That is to say, the Orthodoxwould be delighted for His Holiness of Rome, repudiating what we regard asthe errors attendant on his recent understanding of his ministry, to takeonce again his rightful place as the ranking spiritual leader of theOrthodox Church (a position that the patriarch of Constantinople has heldsince the separation of Rome from Orthodoxy in the 11th century).

To Orthodox Christians, such a "solution" to the problem would seemveryattractive. In fact, however, one fears that it would be no solution at all.Such a weakening of the papacy would be an utter disaster for the RomanCatholic Church as it is currently constituted. To many of us outside thatinstitution, it appears that the single entity holding the Roman CatholicChurch together right now is probably the strong and centralized office ofthe pope.

The Roman Catholic Church for nearly a thousand years has movedtoward ever greater centralized authority, and it is no longer clear thatshe would thrive, or even survive intact, without that authority maintainedat full strength. If Rome did not occasionally censure the heretics inthat church, just who in the world would do it? Can anyone really rememberthe last time a Roman Catholic bishop in the United States called to accounta pro-gay activist priest, or a pro-abortion nun, or a professor in aCatholic college who denied the resurrection? No, take away the centralizeddoctrinal authority of Rome, and the Roman Catholic Church today would bewithout rudder or sail in a raging sea.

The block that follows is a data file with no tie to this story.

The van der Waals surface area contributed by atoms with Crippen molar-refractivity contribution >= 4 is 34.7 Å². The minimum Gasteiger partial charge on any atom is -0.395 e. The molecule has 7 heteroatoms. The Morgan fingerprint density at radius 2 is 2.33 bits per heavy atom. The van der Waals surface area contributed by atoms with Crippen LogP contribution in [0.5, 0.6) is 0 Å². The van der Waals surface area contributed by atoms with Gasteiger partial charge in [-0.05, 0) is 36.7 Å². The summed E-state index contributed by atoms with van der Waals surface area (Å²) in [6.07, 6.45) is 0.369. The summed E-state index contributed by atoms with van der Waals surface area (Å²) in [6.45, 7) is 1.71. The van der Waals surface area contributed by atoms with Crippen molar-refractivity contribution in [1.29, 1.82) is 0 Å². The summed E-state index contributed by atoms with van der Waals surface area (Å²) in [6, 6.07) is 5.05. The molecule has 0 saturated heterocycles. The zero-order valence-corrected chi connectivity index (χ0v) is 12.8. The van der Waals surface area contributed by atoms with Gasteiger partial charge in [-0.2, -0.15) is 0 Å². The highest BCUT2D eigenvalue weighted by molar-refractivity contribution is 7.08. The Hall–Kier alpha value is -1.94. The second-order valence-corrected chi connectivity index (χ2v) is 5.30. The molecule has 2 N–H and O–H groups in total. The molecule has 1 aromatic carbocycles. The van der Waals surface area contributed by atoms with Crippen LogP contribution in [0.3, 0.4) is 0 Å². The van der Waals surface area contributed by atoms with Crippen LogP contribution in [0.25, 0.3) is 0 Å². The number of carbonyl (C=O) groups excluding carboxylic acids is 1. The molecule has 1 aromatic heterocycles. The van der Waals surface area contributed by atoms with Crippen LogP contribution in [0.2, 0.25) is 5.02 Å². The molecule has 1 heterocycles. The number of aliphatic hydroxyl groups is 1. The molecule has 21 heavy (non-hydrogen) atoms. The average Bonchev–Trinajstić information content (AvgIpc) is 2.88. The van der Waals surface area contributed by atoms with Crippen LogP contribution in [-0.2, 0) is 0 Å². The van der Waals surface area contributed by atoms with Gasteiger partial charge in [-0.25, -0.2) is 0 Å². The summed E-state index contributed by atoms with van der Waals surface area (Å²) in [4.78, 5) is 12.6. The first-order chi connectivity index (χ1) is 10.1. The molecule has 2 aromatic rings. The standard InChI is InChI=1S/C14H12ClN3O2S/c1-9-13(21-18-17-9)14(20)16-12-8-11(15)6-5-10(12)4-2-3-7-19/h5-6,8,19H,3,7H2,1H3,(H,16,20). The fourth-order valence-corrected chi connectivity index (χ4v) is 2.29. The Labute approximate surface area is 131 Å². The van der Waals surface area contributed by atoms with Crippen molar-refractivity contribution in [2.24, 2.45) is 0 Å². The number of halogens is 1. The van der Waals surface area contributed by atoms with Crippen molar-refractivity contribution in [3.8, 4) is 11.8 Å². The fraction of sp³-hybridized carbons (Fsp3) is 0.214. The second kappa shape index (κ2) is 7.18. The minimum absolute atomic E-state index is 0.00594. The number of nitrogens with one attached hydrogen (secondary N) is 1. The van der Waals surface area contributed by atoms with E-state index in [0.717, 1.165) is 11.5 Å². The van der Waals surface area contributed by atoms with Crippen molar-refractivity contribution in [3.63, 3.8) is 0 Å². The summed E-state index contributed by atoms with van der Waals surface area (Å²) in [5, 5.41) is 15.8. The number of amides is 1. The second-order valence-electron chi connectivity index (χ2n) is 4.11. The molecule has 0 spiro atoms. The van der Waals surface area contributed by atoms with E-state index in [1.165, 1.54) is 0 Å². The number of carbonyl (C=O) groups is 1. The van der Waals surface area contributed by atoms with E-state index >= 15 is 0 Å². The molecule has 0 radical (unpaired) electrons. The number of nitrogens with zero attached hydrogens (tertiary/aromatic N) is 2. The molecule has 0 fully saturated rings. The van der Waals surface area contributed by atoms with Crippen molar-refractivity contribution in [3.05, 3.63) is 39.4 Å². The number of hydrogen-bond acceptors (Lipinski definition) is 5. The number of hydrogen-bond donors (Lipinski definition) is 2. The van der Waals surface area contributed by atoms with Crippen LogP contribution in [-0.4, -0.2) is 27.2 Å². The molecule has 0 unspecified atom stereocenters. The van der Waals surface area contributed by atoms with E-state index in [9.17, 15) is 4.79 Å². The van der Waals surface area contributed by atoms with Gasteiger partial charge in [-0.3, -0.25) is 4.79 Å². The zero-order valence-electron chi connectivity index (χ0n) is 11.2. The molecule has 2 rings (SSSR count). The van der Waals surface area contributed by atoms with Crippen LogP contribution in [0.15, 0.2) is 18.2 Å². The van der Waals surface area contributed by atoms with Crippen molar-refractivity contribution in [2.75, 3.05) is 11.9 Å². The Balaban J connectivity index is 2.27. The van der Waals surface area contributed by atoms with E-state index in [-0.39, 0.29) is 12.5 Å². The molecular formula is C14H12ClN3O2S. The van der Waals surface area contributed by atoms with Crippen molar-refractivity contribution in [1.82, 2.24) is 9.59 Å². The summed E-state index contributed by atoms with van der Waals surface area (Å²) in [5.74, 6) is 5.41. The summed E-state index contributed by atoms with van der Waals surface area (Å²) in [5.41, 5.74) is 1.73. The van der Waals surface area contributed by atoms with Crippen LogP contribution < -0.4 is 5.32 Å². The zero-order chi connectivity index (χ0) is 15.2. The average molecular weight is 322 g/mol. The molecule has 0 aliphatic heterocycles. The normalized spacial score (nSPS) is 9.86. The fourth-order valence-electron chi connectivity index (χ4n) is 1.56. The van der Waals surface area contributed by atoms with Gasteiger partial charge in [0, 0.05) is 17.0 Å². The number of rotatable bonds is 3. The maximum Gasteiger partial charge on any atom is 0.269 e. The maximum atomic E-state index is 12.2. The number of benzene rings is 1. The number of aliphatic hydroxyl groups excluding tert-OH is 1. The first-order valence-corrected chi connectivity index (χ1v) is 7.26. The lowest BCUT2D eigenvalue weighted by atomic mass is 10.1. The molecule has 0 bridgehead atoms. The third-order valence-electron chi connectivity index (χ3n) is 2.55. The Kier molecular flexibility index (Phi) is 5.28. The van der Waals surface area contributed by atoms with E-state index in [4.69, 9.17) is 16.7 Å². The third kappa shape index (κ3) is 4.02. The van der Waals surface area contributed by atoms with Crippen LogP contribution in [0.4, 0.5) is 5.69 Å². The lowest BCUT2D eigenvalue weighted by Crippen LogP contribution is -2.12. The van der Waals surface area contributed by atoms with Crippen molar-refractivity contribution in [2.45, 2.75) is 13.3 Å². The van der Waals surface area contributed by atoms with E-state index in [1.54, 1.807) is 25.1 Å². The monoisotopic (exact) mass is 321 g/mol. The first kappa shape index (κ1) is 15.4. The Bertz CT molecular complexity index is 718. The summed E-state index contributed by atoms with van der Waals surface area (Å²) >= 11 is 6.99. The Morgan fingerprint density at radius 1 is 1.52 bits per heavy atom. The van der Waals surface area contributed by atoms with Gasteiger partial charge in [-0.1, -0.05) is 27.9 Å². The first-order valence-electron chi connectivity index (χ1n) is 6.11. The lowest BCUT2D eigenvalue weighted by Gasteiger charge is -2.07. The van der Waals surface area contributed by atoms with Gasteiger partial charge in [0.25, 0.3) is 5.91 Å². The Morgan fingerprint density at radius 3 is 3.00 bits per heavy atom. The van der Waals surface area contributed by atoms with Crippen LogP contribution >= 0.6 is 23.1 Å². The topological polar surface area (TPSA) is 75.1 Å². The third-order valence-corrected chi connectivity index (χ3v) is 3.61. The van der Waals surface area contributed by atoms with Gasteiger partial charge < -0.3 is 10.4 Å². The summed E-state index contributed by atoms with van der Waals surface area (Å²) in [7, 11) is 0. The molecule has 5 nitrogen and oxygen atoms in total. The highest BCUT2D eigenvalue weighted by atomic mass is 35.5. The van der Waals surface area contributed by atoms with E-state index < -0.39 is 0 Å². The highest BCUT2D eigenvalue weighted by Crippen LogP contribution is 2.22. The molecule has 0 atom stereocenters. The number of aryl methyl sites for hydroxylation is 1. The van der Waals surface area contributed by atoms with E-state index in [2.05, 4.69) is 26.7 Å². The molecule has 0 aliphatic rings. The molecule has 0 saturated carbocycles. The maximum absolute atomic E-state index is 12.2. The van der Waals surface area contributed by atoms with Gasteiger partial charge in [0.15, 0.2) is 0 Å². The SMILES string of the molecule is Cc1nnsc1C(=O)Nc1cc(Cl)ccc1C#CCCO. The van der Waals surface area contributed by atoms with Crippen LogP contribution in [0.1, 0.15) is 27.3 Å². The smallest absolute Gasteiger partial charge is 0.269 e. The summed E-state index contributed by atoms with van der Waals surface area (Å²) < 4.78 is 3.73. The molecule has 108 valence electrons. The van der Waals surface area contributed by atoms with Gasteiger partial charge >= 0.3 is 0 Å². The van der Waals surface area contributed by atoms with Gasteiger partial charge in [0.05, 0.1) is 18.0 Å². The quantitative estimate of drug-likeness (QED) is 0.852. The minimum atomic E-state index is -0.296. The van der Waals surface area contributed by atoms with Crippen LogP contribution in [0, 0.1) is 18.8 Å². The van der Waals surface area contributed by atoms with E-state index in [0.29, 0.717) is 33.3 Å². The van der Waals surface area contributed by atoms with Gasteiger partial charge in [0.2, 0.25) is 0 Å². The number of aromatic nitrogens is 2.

If an Orthodox Christian, then, loves his Roman Catholic brothers andsisters, he will not wish for a diminished papacy. Indeed, he will devoutlypray for a very strong papacy. Otherwise he may be failing in properChristian love for those whose spiritual well-being requires this strongpapacy. It is a singular irony that our prayers for an effective and vibrantpapacy,though motivated by a loving concern for our Roman Catholic brethren, wouldhardly seem, on the face of it, to further the healing of our ecclesiasticaldivision. However we got into this mess, only God can get us out.

So, let us Orthodox, by all means, engage in dialogue with Holy Rome.But let us also not deceive ourselves respecting the enormous difficultiesof the task. The reunion of Orthodoxy and Roman Catholicism seems so utterlyimpossible right now that it will require a great and stupendous miracle,something at least on the scale of water transformed into wine. Then again,you know, the example itself may give us hope.